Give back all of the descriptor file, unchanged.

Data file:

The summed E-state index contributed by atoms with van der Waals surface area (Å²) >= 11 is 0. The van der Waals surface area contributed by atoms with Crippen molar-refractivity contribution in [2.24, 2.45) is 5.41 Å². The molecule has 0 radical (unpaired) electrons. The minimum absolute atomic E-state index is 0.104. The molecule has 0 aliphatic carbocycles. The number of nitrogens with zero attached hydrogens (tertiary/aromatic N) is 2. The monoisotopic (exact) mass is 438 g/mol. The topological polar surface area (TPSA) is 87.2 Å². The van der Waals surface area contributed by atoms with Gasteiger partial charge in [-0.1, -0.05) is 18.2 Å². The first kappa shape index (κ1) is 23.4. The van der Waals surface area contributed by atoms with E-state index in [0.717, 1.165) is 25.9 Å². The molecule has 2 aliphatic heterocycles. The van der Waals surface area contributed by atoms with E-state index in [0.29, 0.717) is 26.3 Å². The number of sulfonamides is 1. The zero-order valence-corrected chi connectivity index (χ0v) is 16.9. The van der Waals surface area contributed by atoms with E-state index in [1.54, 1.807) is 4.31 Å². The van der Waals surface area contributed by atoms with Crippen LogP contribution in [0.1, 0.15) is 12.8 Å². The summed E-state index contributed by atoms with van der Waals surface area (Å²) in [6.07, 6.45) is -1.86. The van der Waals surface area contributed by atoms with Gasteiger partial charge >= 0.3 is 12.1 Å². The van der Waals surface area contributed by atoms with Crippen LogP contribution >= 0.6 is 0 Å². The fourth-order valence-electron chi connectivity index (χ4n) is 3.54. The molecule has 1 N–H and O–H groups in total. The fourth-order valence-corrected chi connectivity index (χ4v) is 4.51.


The summed E-state index contributed by atoms with van der Waals surface area (Å²) >= 11 is 0. The van der Waals surface area contributed by atoms with Crippen molar-refractivity contribution in [2.24, 2.45) is 5.41 Å². The molecule has 0 radical (unpaired) electrons. The minimum absolute atomic E-state index is 0.104. The molecule has 0 aliphatic carbocycles. The number of nitrogens with zero attached hydrogens (tertiary/aromatic N) is 2. The monoisotopic (exact) mass is 438 g/mol. The topological polar surface area (TPSA) is 87.2 Å². The van der Waals surface area contributed by atoms with Gasteiger partial charge in [-0.1, -0.05) is 18.2 Å². The first kappa shape index (κ1) is 23.4. The van der Waals surface area contributed by atoms with E-state index in [0.717, 1.165) is 25.9 Å². The molecule has 2 aliphatic heterocycles. The van der Waals surface area contributed by atoms with E-state index in [0.29, 0.717) is 26.3 Å². The number of sulfonamides is 1. The zero-order valence-corrected chi connectivity index (χ0v) is 16.9. The van der Waals surface area contributed by atoms with E-state index in [1.54, 1.807) is 4.31 Å². The van der Waals surface area contributed by atoms with Crippen LogP contribution in [0.1, 0.15) is 12.8 Å². The summed E-state index contributed by atoms with van der Waals surface area (Å²) in [6.07, 6.45) is -1.86. The van der Waals surface area contributed by atoms with Gasteiger partial charge >= 0.3 is 12.1 Å². The van der Waals surface area contributed by atoms with Crippen LogP contribution >= 0.6 is 0 Å². The fourth-order valence-electron chi connectivity index (χ4n) is 3.54. The molecule has 1 N–H and O–H groups in total. The fourth-order valence-corrected chi connectivity index (χ4v) is 4.51.